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Published 06/11/2006 email E-MAIL print PRINT



The prize has been award to Richard Rogers' architectural practice, RRP, for the stunning, 1.25 km-long Madrid Barajas Airport. This is a masterly demonstration by Rogers of state-of-the-art airport design, breaking new space barriers in the 21st century. The partnership also submitted for the award their new building for the National Assembly of Wales. This project was particularly sound on 'sustainability' points, including natural ventilation, biomass boilers, ground-sourced heat pumps and a water harvesting system. It looks as if the Rogers partnership was determined to cater for different persuasions on the jury, and so placed their bets 'both ways', so to say, with these two buildings.

There was no entry for the award from the Foster partnership this year, so avoiding whether, by accident or intent, an unseemly contest between the two old sparring partners. Nonetheless, the most likely project deemed to win, by public assent, was the Evelina Children's Hospital, Southwark, London, by Hopkins Architects (Michael Hopkins' partnership). This was briefed from the start to come up with 'a hospital that does not feel like a hospital'. The openness of the building appealed particularly, and the superb internal atrium and clever use of colour energised the building. Also on the shortlist was the 'Idea Store' - a public library next to the Whitechapel Art Gallery, by Adjaye Associates, which made a singular advance on Will Alsop's own earlier Stirling Prize winner, the Peckham Library.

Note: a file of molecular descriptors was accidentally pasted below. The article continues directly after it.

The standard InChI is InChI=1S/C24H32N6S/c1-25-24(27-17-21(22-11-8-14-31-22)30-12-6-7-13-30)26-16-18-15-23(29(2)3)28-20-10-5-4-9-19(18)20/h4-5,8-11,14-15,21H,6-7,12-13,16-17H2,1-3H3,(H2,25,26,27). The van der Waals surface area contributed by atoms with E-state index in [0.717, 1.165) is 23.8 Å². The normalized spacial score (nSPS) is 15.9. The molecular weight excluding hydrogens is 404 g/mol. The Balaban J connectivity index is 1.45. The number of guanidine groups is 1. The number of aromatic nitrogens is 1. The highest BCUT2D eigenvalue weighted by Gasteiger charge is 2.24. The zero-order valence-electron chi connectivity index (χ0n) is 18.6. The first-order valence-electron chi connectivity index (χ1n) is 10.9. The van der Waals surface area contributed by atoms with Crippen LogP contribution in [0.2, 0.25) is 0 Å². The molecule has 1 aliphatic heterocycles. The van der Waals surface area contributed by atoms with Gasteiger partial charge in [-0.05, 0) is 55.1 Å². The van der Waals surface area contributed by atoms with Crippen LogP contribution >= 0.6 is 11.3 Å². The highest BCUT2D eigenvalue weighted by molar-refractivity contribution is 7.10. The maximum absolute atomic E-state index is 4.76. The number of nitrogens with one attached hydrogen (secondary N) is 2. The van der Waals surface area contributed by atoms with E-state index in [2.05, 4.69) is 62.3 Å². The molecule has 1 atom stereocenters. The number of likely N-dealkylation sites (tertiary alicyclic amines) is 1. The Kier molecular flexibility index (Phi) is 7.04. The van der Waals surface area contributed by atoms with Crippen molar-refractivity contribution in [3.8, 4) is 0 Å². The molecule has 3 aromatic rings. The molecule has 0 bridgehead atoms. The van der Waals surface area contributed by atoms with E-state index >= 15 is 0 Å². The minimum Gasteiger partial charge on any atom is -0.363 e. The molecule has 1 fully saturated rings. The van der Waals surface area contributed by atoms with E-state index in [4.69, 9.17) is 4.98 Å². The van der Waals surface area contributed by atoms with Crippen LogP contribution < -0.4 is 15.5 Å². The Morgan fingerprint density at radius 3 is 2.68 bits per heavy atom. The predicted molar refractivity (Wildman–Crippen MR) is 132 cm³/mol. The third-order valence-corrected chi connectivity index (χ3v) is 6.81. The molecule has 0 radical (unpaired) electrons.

Zaha Hadid's own Phaeno Science Centre in Germany also looked a strong contender, designed in collaboration with German architects Mayer Bahrle Freie Architekten: it caught the fancy of the judges for its affinity with 'paintings, drawings and pavilions'. The last shortlisted building was a domestic-scale Brick House, by well-established London architects Caruso St John, a poem in materiality and space in a long-standing baroque tradition, perhaps to encourage future small schemes to be submitted. This year's judges were landscape designer Martha Schwarz (now working in London), broadcaster Mariella Frostrup (not a mincer of words), architect Stefan Behnisch (son of Guenther Behnisch), and Isabel Allen, editor of The Architects' Journal. This was a very well-balanced jury, with no particular bias other than the quest for excellence. So the Stirling Prize continues to move forward.



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